The Common Law

Dos and don'ts of courtroom conduct

I'm going to be a witness in a small-claims court case in a few weeks. I've never been in court before – is there anything I should or shouldn't do when I'm in court?

For people who have never appeared in court, a trip to the courthouse to go before a judge or jury can be a nerve-wracking experience. Many people that I know including previous clients, trial witnesses, friends, and family have expressed reservations about what to do and how to act when they finally arrive at court.

Most jurisdictions promulgate rules of courtroom conduct that are supposed to inform people what to expect and how to conduct themselves in court. The problem is many people don't even know these rules exist.

In Travis County, local rule 16.3 sets out the general rules of courtroom conduct. The Travis County rule states that in courtrooms, there shall be no tobacco used, no chewing gum is allowed (by either a witness or an attorney), no reading newspapers or magazines, no beverages (other than court water pitchers and cups), no food, no propping of feet on tables or chairs, and no noise or talking that interferes with the court proceedings.

Basically, anything you do that could distract from the proceedings will be frowned upon by the court, even if it isn't expressly prohibited by the local rules. For example, enter and exit the courtroom without lots of fanfare. Try not to carry on conversations while the court proceedings are going on, and if you do, keep your voice as quiet as possible. Also, don't forget to turn off your cell phones – as a general rule judges absolutely hate it when cell phones go off during a court proceeding.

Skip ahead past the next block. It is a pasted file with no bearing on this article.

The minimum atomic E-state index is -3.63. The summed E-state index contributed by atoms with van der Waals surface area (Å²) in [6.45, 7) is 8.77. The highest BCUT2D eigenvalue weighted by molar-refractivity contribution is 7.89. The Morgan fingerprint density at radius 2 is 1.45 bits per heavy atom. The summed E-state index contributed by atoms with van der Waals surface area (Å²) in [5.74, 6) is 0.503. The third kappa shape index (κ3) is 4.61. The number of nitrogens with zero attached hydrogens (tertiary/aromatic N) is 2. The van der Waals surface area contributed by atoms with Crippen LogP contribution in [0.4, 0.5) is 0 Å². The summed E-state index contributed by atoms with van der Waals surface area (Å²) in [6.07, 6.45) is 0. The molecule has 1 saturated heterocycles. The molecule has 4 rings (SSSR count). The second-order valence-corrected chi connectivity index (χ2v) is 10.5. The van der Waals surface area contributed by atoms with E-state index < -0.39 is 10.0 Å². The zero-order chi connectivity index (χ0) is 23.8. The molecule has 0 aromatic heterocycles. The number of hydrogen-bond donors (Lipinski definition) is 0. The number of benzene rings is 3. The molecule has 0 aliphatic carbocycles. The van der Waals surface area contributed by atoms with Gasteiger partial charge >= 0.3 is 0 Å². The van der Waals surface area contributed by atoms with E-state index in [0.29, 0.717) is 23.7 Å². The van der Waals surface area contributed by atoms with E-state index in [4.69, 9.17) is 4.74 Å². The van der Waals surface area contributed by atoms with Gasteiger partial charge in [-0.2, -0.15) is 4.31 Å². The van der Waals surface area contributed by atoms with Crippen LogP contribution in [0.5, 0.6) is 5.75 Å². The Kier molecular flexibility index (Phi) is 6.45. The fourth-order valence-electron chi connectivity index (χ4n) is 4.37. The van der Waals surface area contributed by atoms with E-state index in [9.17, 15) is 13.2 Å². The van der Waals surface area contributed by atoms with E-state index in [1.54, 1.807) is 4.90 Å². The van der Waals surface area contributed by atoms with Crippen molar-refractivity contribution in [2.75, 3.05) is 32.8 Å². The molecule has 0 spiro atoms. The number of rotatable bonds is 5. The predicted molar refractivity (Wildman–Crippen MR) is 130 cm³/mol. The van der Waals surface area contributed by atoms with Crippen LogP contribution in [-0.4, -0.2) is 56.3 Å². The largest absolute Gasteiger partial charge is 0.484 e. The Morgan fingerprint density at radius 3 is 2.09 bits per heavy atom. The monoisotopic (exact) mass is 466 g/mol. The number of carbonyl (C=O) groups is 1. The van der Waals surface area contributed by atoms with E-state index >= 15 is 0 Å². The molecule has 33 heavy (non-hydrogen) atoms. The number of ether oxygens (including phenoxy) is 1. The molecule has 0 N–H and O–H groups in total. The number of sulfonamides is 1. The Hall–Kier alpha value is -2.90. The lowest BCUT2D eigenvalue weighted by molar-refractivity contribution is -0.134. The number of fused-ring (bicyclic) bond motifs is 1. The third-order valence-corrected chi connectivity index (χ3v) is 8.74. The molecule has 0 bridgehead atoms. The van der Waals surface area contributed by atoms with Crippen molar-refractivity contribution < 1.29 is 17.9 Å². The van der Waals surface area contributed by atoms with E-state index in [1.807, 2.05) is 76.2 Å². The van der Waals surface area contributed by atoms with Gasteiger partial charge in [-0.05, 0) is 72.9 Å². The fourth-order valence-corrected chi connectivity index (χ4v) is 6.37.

And what happens if you forget all this on your way into court? Don't worry, just listen to the judge's instructions at the beginning of the proceeding and, most importantly, use common sense.

Please submit column suggestions, questions, and comments to thecommonlaw@austinchronicle.com. Submission of potential topics does not create an attorney-client relationship, and any information submitted is subject to being included in future columns.

Marrs, Ellis & Hodge LLP, www.jmehlaw.com.

The material in this column is for informational purposes only. It does not constitute, nor is it a substitute for, legal advice. For advice on your specific facts and circumstances, consult a licensed attorney. You may wish to contact the Lawyer Referral Service of Central Texas, a non-profit public service of the Austin Bar Association, at 512-472-8303 or www.austinlrs.com.

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